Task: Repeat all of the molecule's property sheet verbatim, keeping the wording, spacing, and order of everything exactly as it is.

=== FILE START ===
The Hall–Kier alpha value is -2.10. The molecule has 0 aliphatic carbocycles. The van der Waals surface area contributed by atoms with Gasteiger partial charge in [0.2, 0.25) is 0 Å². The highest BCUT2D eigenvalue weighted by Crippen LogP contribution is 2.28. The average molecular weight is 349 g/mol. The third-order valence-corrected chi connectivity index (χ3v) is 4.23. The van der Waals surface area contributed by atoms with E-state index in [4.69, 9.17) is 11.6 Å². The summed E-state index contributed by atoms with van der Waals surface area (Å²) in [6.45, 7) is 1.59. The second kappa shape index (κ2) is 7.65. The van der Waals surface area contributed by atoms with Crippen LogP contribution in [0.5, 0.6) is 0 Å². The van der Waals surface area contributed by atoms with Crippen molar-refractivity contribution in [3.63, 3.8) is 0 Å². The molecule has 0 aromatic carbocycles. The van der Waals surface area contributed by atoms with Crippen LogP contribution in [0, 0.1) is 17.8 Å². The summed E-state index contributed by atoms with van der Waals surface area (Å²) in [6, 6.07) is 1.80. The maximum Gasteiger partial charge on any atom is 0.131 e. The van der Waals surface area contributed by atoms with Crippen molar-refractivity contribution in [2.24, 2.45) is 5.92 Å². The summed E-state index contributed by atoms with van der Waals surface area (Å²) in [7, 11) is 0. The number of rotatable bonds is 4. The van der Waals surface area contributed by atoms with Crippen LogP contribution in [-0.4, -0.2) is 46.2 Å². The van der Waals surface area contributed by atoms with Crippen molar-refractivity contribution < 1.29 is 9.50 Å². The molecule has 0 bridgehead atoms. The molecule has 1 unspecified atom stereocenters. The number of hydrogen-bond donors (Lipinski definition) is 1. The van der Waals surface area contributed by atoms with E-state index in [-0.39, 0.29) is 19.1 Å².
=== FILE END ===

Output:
The Hall–Kier alpha value is -2.10. The molecule has 0 aliphatic carbocycles. The van der Waals surface area contributed by atoms with Gasteiger partial charge in [0.2, 0.25) is 0 Å². The highest BCUT2D eigenvalue weighted by Crippen LogP contribution is 2.28. The average molecular weight is 349 g/mol. The third-order valence-corrected chi connectivity index (χ3v) is 4.23. The van der Waals surface area contributed by atoms with E-state index in [4.69, 9.17) is 11.6 Å². The summed E-state index contributed by atoms with van der Waals surface area (Å²) in [6.45, 7) is 1.59. The second kappa shape index (κ2) is 7.65. The van der Waals surface area contributed by atoms with Crippen LogP contribution in [0.5, 0.6) is 0 Å². The van der Waals surface area contributed by atoms with Crippen molar-refractivity contribution in [3.63, 3.8) is 0 Å². The molecule has 0 aromatic carbocycles. The van der Waals surface area contributed by atoms with Crippen LogP contribution in [0, 0.1) is 17.8 Å². The summed E-state index contributed by atoms with van der Waals surface area (Å²) in [6, 6.07) is 1.80. The maximum Gasteiger partial charge on any atom is 0.131 e. The van der Waals surface area contributed by atoms with Crippen molar-refractivity contribution in [2.24, 2.45) is 5.92 Å². The summed E-state index contributed by atoms with van der Waals surface area (Å²) in [7, 11) is 0. The number of rotatable bonds is 4. The van der Waals surface area contributed by atoms with Crippen LogP contribution in [-0.4, -0.2) is 46.2 Å². The van der Waals surface area contributed by atoms with Crippen molar-refractivity contribution < 1.29 is 9.50 Å². The molecule has 0 bridgehead atoms. The molecule has 1 unspecified atom stereocenters. The number of hydrogen-bond donors (Lipinski definition) is 1. The van der Waals surface area contributed by atoms with E-state index in [-0.39, 0.29) is 19.1 Å².